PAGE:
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Feb 17, 2015
The ISME Journal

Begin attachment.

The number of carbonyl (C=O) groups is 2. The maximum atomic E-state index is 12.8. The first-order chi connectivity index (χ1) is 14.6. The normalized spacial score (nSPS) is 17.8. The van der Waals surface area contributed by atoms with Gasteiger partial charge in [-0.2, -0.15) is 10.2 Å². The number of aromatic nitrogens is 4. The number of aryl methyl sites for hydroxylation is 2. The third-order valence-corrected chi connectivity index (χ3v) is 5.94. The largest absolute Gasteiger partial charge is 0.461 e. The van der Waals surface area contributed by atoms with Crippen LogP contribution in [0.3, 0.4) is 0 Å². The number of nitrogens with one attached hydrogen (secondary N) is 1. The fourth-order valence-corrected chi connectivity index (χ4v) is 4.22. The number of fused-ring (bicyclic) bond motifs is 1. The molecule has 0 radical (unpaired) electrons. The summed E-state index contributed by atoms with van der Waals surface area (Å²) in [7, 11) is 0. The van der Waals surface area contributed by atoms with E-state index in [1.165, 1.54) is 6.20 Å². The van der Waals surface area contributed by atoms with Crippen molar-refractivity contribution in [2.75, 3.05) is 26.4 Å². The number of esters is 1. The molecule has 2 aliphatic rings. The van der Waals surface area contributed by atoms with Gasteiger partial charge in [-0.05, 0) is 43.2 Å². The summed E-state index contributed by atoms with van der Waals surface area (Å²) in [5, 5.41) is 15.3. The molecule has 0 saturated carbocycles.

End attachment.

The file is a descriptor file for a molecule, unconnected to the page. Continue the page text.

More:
Microbial activities that affect global oceanographic and atmospheric processes happen throughout the water column, yet the long-term ecological dynamics of microbes have been studied largely in the euphotic zone and adjacent seasonally mixed depths. We investigated temporal patterns in the community structure of free-living bacteria, by sampling approximately monthly from 5 m, the deep chlorophyll maximum (∼15-40 m), 150, 500 and 890 m, in San Pedro Channel (maximum depth 900 m, hypoxic below ∼500 m), off the coast of Southern California. Community structure and biodiversity (inverse Simpson index) showed seasonal patterns near the surface and bottom of the water column, but not at intermediate depths. Inverse Simpson's index was highest in the winter in surface waters and in the spring at 890 m, and varied interannually at all depths. Biodiversity appeared to be driven partially by exchange of microbes between depths and was highest when communities were changing slowly over time. Meanwhile, communities from the surface through 500 m varied interannually. After accounting for seasonality, several environmental parameters co-varied with community structure at the surface and 890 m, but not at the intermediate depths. Abundant and seasonally variable groups included, at 890 m, Nitrospina, Flavobacteria and Marine Group A. Seasonality at 890 m is likely driven by variability in sinking particles, which originate in surface waters, pass transiently through the middle water column and accumulate on the seafloor where they alter the chemical environment. Seasonal subeuphotic groups are likely those whose ecology is strongly influenced by these particles. This surface-to-bottom, decade-long, study identifies seasonality and interannual variability not only of overall community structure, but also of numerous taxonomic groups and near-species level operational taxonomic units.

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